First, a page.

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Resistance fighter Jean van Geuns (96) died: ‘What he did, he didn’t think was special’

In World War II he committed attacks on German soldiers, but it was only two years ago that Jean René van Geuns from Nijmegen came into the picture as a resistance fighter. Last Thursday he died in his sleep, in a clinic in New York.

At 96 years old, Van Geuns (1924) was one of the very last, if not the last, resistance fighter of the Second World War, says Floris van Dijk, who confirms the death. In historical research Van Dijk came across the name of the resistance fighter three years ago by accident. He turned out to have emigrated to the United States shortly after the war and was therefore out of the picture in the Netherlands.

Student-like protests

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At the age of 14, Van Geuns returns to the Netherlands from the Dutch East Indies. Although he was born in Article link

The Hague, he grew up in the former colony. In 1938 the family moves back and the family settles in Nijmegen. Two years later – when he was 16 – Van Geuns became involved for the first time in riots with NSB members. He starts fires and smashes windows among collaborators, later also distributes anti-German pamphlets and paints resistance slogans on walls.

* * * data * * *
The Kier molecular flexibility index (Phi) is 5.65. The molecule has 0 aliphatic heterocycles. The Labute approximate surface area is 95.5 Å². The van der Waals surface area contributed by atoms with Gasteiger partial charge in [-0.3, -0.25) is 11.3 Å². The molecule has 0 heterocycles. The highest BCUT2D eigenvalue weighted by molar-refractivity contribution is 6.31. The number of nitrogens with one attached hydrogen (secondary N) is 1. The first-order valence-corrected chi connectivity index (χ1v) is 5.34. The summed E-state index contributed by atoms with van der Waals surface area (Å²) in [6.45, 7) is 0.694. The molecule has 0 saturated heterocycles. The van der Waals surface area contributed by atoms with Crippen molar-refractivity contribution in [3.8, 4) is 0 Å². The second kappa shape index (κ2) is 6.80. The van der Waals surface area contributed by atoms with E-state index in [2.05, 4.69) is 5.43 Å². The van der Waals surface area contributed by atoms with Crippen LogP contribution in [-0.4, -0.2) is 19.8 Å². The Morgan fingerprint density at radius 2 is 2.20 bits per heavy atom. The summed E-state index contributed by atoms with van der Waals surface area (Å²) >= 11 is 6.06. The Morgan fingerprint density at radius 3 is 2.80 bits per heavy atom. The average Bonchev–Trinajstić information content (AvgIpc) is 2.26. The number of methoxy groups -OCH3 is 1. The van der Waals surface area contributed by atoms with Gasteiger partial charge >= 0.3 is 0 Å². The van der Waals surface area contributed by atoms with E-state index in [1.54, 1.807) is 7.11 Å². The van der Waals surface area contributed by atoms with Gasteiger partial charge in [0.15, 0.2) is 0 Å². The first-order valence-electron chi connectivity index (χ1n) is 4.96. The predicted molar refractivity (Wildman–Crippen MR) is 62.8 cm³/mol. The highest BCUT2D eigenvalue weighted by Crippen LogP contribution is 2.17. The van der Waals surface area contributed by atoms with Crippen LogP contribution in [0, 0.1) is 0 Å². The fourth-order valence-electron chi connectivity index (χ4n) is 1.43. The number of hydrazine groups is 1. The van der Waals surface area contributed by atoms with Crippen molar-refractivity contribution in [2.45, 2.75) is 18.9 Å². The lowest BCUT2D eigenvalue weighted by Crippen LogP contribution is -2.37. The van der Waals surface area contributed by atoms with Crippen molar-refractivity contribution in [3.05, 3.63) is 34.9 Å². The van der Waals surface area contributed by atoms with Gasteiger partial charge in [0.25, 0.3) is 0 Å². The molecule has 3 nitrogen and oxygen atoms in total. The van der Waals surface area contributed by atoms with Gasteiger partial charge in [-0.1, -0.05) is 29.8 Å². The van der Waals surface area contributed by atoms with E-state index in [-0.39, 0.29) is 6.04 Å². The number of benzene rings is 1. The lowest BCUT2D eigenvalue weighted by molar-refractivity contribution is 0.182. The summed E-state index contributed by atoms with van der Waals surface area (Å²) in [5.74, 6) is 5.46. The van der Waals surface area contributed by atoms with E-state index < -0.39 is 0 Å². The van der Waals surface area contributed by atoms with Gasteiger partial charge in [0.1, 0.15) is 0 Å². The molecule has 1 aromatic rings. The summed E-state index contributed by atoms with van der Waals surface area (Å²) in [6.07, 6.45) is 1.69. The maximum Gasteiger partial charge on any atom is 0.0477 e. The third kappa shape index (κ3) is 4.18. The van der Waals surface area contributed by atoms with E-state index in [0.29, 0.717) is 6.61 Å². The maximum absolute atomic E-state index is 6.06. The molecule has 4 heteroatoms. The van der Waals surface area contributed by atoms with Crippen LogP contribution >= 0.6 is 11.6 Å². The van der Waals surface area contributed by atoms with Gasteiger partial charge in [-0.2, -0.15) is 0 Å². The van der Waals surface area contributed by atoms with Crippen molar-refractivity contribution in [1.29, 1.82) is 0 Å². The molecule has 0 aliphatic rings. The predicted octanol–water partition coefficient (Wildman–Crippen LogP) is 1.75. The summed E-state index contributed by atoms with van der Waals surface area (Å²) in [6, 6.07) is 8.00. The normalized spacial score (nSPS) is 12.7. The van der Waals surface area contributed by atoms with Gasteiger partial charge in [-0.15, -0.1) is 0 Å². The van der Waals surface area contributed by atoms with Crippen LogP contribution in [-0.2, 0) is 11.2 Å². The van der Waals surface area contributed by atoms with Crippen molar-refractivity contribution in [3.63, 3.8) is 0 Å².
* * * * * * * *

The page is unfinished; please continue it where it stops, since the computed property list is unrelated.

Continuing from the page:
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The real resistance starts in 1941: after the student-like protests, Van Geuns wants to join the Dutch army with friends in England. That does not work and the trio returns to Nijmegen via France. There, Van Geuns helps smuggle Jewish families to Switzerland. He will also participate in the distribution of extra ration cards and has to pay for this several times with a prison sentence.

Van Geuns then makes another attempt to come to England, but is stranded again. He eventually ends up in Ghent and there joins a communist resistance organization. Under the leadership of leader Lievin de Muynck, the group carries out attacks on the SS and the Wehrmacht.

He was involved three times in an attack on German soldiers. “We sneaked to the window, threw the grenade in and ran away. Yes, you bet I was scared,” he says in 2019, when he tells his story for the first time.

Falstad concentration camp

In 1944, after two unsuccessful attempts, Van Geuns tries to come to England one more time, this time via Norway and neutral Sweden. He is arrested and imprisoned in the Norwegian concentration camp Falstad. There he helps Soviet fellow prisoners with food and clothes.

Then the war is over and Van Geuns is released. Once back in the Netherlands, he discovers that his father, who was also in the resistance, has been executed. He was executed in 1944 at Camp Amersfoort. Article link

The death of his father was still carried by Van Geuns at a later age, says Van Dijk. “He has always thought that his father’s death was related to his own resistance.”

Van Dijk, scientific researcher at the National Monument Kamp Amersfoort, remembers Van Geuns as a very modest man. “He didn’t think it was special what he had done during the war,” says Van Dijk. “He loved the Netherlands. You do something like that, he always said.” Jean RenĂ© van Geuns would have turned 97 in three weeks.

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